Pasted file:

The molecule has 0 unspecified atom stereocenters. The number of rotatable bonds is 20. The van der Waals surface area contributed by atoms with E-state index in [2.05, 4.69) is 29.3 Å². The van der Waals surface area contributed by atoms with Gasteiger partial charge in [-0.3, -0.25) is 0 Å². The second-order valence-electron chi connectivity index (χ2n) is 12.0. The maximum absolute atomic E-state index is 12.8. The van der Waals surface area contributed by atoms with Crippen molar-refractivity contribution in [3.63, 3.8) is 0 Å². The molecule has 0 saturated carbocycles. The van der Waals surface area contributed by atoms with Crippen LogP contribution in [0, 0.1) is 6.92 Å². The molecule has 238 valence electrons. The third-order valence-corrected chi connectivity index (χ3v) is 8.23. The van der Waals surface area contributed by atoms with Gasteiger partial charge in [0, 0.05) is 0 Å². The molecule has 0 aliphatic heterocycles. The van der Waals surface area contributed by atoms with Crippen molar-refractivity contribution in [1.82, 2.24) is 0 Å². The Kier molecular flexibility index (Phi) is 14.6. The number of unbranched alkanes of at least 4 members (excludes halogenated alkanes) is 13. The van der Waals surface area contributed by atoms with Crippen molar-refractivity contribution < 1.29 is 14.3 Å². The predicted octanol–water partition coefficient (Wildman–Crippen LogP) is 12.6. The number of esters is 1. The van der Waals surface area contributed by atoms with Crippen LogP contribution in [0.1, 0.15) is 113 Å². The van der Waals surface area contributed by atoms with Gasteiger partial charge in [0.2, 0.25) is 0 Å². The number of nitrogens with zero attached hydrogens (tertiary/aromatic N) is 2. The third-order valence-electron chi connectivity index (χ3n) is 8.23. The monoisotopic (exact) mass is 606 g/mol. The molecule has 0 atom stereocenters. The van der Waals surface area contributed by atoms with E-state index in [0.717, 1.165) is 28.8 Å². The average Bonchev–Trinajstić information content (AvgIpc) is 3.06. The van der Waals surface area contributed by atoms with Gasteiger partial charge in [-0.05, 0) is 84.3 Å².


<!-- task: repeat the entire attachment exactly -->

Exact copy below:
The molecule has 0 unspecified atom stereocenters. The number of rotatable bonds is 20. The van der Waals surface area contributed by atoms with E-state index in [2.05, 4.69) is 29.3 Å². The van der Waals surface area contributed by atoms with Gasteiger partial charge in [-0.3, -0.25) is 0 Å². The second-order valence-electron chi connectivity index (χ2n) is 12.0. The maximum absolute atomic E-state index is 12.8. The van der Waals surface area contributed by atoms with Crippen molar-refractivity contribution in [3.63, 3.8) is 0 Å². The molecule has 0 saturated carbocycles. The van der Waals surface area contributed by atoms with Crippen LogP contribution in [0, 0.1) is 6.92 Å². The molecule has 238 valence electrons. The third-order valence-corrected chi connectivity index (χ3v) is 8.23. The van der Waals surface area contributed by atoms with Gasteiger partial charge in [0, 0.05) is 0 Å². The molecule has 0 aliphatic heterocycles. The van der Waals surface area contributed by atoms with Crippen molar-refractivity contribution in [1.82, 2.24) is 0 Å². The Kier molecular flexibility index (Phi) is 14.6. The number of unbranched alkanes of at least 4 members (excludes halogenated alkanes) is 13. The van der Waals surface area contributed by atoms with Crippen molar-refractivity contribution < 1.29 is 14.3 Å². The predicted octanol–water partition coefficient (Wildman–Crippen LogP) is 12.6. The number of esters is 1. The van der Waals surface area contributed by atoms with Crippen LogP contribution in [0.1, 0.15) is 113 Å². The van der Waals surface area contributed by atoms with Gasteiger partial charge in [0.2, 0.25) is 0 Å². The number of nitrogens with zero attached hydrogens (tertiary/aromatic N) is 2. The third-order valence-electron chi connectivity index (χ3n) is 8.23. The monoisotopic (exact) mass is 606 g/mol. The molecule has 0 atom stereocenters. The van der Waals surface area contributed by atoms with E-state index in [0.717, 1.165) is 28.8 Å². The average Bonchev–Trinajstić information content (AvgIpc) is 3.06. The van der Waals surface area contributed by atoms with Gasteiger partial charge in [-0.05, 0) is 84.3 Å².